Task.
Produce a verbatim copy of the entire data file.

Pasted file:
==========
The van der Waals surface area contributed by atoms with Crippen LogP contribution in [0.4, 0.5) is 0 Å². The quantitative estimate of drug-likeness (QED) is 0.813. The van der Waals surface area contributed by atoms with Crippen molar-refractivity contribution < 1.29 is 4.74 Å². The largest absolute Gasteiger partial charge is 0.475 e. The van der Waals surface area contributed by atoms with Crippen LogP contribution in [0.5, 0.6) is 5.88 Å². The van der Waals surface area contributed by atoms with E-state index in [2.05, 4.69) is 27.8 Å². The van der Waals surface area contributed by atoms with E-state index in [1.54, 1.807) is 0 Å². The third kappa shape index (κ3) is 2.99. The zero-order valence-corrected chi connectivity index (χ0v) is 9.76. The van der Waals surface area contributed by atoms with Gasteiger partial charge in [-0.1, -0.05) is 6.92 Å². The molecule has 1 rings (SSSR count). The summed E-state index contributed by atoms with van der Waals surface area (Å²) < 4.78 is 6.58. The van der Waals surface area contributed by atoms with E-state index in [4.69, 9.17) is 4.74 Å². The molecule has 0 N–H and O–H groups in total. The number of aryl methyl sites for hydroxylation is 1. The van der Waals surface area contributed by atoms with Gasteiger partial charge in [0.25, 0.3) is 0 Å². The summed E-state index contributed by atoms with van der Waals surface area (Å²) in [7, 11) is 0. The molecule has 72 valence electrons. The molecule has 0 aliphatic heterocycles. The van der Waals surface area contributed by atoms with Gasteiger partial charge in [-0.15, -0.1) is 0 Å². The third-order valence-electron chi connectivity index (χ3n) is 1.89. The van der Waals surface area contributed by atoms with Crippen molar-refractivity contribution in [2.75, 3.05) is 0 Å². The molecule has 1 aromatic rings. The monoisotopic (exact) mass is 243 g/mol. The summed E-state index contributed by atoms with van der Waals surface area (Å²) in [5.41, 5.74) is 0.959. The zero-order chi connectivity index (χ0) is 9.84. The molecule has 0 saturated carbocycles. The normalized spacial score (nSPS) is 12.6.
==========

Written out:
The van der Waals surface area contributed by atoms with Crippen LogP contribution in [0.4, 0.5) is 0 Å². The quantitative estimate of drug-likeness (QED) is 0.813. The van der Waals surface area contributed by atoms with Crippen molar-refractivity contribution < 1.29 is 4.74 Å². The largest absolute Gasteiger partial charge is 0.475 e. The van der Waals surface area contributed by atoms with Crippen LogP contribution in [0.5, 0.6) is 5.88 Å². The van der Waals surface area contributed by atoms with E-state index in [2.05, 4.69) is 27.8 Å². The van der Waals surface area contributed by atoms with E-state index in [1.54, 1.807) is 0 Å². The third kappa shape index (κ3) is 2.99. The zero-order valence-corrected chi connectivity index (χ0v) is 9.76. The van der Waals surface area contributed by atoms with Gasteiger partial charge in [-0.1, -0.05) is 6.92 Å². The molecule has 1 rings (SSSR count). The summed E-state index contributed by atoms with van der Waals surface area (Å²) < 4.78 is 6.58. The van der Waals surface area contributed by atoms with E-state index in [4.69, 9.17) is 4.74 Å². The molecule has 0 N–H and O–H groups in total. The number of aryl methyl sites for hydroxylation is 1. The van der Waals surface area contributed by atoms with Gasteiger partial charge in [0.25, 0.3) is 0 Å². The summed E-state index contributed by atoms with van der Waals surface area (Å²) in [7, 11) is 0. The molecule has 72 valence electrons. The molecule has 0 aliphatic heterocycles. The van der Waals surface area contributed by atoms with Gasteiger partial charge in [-0.15, -0.1) is 0 Å². The third-order valence-electron chi connectivity index (χ3n) is 1.89. The van der Waals surface area contributed by atoms with Crippen molar-refractivity contribution in [2.75, 3.05) is 0 Å². The molecule has 1 aromatic rings. The monoisotopic (exact) mass is 243 g/mol. The summed E-state index contributed by atoms with van der Waals surface area (Å²) in [5.41, 5.74) is 0.959. The zero-order chi connectivity index (χ0) is 9.84. The molecule has 0 saturated carbocycles. The normalized spacial score (nSPS) is 12.6.